However, even if I can see distinct affinities in plotting technique and even themes between Gardner and Crofts, I have to disagree with you on the humdrum label! Humdrums rely almost exclusively on plot, while Gardner's novels, despite being often plotted at the same level, have a bright varnish of suspense and fast-paced action that almost obfuscates the plots. You can read Gardner for the suspense and the action while paying little attention to the plot (in fact, in a few ones, like in Caretaker's Cat, Gardner somehow manages to disguise thin or incoherent plots behind all the fireworks). You can hardly say this about the humdrums. Gardner's novels, especially the earlier ones, also have a pulpish and streetwise tint I find totally alien to the humdrums.

    I'm not comparing their relative merits (I also have a huge respect for Crofts and Rhode), although I must say I will always have a soft spot for the Perry Mason novels, which were largely responsible for my love of detective stories and my choice of a career in law -- well, in fact Della Street (or rather Barbara Hale) was probably more responsible for the latter!

    Speaking of Della, there are several suggestions that her relationship with Mason was not platonic like the one in the ending of Parrot. For instance, as far as I can remember, they go on holidays together at least in Substitute Face and Drowning Duck. Also, in the ending of Drowsy Mosquito, Della turns down a marriage proposal by Mason, suggesting that they already had a happy, stable relationship that would be spoilt by marriage.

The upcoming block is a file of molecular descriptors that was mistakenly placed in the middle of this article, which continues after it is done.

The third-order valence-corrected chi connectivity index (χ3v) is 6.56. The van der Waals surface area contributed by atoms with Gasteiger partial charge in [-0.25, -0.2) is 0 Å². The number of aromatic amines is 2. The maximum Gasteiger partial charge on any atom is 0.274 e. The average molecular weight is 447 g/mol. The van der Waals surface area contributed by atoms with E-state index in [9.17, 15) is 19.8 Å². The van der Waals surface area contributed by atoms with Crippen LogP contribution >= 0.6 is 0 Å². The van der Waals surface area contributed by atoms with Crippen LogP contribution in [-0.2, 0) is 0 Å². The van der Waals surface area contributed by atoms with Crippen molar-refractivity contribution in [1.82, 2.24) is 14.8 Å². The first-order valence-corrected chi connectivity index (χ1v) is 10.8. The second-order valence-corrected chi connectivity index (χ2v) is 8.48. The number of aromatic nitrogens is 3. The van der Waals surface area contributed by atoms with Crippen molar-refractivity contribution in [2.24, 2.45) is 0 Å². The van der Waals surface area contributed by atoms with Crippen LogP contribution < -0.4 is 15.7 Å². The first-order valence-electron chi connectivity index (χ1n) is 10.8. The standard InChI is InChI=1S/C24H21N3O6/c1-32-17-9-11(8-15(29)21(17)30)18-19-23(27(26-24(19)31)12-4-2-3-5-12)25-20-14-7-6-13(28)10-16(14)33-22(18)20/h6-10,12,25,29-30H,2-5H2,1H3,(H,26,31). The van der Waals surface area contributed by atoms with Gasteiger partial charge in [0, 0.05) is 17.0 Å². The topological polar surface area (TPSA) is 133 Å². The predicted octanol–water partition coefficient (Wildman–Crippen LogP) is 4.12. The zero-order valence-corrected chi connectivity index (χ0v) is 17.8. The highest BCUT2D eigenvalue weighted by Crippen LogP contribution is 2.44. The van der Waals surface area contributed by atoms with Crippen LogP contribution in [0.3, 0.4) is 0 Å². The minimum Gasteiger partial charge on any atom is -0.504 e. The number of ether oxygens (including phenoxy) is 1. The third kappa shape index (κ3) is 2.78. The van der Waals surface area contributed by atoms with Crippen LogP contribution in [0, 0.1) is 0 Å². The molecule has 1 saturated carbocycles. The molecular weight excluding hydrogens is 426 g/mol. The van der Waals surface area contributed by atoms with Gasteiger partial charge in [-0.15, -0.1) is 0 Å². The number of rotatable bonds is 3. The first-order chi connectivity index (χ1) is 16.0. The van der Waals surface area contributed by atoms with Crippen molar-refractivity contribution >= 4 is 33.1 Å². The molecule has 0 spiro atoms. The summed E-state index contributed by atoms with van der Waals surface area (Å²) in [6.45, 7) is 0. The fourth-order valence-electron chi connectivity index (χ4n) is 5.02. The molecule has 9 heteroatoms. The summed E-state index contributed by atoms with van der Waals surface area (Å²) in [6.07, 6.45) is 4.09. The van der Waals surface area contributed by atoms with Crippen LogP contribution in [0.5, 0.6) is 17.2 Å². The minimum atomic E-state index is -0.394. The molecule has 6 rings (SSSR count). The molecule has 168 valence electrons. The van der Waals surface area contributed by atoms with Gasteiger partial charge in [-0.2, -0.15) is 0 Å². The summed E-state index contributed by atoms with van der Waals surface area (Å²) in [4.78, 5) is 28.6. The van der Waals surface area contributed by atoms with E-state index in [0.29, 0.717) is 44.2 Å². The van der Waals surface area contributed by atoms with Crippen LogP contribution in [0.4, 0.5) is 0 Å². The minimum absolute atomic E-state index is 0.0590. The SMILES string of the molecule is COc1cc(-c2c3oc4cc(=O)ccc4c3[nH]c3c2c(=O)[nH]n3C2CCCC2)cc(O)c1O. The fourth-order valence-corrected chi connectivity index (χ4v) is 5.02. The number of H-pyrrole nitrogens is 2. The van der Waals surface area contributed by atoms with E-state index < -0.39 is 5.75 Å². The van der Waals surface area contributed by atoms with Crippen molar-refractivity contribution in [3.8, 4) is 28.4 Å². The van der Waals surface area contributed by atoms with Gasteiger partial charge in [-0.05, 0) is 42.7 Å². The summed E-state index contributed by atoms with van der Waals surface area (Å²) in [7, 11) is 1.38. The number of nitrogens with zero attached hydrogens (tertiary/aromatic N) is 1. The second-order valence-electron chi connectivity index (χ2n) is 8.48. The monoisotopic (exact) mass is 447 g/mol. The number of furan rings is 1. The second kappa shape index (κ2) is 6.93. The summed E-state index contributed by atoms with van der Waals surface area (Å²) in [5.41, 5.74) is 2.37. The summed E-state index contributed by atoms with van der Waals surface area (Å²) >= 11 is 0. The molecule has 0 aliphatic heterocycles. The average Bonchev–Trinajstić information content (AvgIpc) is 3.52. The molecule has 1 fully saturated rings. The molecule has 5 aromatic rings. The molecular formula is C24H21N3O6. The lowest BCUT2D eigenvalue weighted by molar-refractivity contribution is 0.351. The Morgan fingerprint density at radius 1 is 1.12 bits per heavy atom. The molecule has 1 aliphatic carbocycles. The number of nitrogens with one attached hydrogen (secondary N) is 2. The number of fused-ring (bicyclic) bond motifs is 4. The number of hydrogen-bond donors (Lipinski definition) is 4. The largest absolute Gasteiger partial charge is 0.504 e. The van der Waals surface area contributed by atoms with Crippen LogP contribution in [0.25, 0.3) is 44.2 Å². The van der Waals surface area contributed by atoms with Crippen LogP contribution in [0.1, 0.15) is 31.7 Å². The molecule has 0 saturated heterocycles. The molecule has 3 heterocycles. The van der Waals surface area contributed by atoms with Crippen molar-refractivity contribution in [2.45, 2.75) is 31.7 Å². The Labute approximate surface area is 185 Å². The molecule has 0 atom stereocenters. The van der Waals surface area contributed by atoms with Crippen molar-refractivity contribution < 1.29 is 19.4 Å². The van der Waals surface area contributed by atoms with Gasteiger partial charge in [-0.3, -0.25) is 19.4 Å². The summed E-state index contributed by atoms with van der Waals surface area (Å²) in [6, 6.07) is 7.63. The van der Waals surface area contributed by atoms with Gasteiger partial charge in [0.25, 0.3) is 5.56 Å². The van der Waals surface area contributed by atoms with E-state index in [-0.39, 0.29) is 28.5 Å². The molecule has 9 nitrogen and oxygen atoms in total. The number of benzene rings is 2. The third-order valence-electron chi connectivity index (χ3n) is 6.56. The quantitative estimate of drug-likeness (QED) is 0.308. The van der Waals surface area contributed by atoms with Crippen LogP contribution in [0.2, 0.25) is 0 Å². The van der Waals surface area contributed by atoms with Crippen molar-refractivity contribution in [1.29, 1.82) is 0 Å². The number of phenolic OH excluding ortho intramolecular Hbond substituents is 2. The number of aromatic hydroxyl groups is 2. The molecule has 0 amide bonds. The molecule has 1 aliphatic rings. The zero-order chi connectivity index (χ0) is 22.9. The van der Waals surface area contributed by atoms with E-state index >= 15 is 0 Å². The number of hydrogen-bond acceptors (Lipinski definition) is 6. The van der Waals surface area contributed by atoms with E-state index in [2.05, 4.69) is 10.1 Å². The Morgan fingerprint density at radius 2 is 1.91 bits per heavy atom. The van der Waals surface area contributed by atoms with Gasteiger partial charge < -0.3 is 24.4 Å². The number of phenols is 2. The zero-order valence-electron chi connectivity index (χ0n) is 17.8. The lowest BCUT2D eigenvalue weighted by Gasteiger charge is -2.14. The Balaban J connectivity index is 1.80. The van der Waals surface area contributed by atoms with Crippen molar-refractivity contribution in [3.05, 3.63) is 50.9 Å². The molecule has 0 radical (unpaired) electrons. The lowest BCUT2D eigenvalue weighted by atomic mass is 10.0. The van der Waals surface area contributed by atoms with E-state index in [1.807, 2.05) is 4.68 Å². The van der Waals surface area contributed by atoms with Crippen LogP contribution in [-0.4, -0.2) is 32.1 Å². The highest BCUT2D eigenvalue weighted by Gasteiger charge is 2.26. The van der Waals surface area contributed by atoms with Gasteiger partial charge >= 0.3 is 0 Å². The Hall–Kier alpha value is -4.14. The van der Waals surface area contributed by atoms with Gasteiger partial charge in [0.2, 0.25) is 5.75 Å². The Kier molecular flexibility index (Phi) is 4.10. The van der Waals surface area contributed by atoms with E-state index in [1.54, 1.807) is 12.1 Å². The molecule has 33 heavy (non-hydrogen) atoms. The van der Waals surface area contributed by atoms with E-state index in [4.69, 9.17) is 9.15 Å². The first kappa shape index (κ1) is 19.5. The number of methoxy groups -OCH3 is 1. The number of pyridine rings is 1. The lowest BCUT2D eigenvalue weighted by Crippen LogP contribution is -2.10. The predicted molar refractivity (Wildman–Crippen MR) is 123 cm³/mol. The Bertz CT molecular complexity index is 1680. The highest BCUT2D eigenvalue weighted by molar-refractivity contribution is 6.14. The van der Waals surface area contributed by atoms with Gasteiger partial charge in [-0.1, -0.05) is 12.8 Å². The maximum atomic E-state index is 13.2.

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  2. Well, I still think of him as an American Humdrum! That allows for a zippier and more modern American idiom, I think. For me, besides the emphasis on plotting, I'm reminded of the Humdrums in the flatness of the characterization and writing. Again, I don't see this as a bad thing, having written a book defending the artistic merit of plot-centic crime writers, specifically three of the British Humdrums.

    Of course I haven't read enough of the Masons, or any of his other series, so am just basing my impression on what I have read. Parrot may be exceptional, but I wasn't reading it for the suspense or action (many of the events were related at second-hand), but for the mystery plot.

    I like to think of Perry and Della as being an item, because otherwise I just wouldn't get those two at all! I will have to see what Jeff Marks says, but doesn't this somewhat parallel Gardner's own situation in real life?

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  3. A few points. Gardner deliberately made his PM books exist in a vacuum of time so that they would remain "timeless." He also left the description of Perry Mason up to the reader (though that was shot down when Raymond Burr came along.)

    In the early books, Perry and Della are suggested to have a romantic relationship. However, as Gardner tried to get the books into the Saturday Evening Post, he trimmed those parts out so that it would be suitable for the middle class audience he wanted so desperately. In the early books, Perry proposes 3 times to Della. She turns him down because the office is where all the action is, and she doesn't want to be left out.

    The Lester Leith stories are probably classical detective stories by Gardner. Dare I hope for another collection of those from Doug?

    The Case of the Crimson Kiss is actually an inverted PM story. It's a novella, not a novel, but interesting to read.

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    1. Well, I'm determined to believe the two were an item!

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  4. I bought one of his books earlier in the month so I am looking forward to giving him a shot.

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    1. I think it's generally considered that his best books were roughly 1935-1945, but I'm far from the expert here!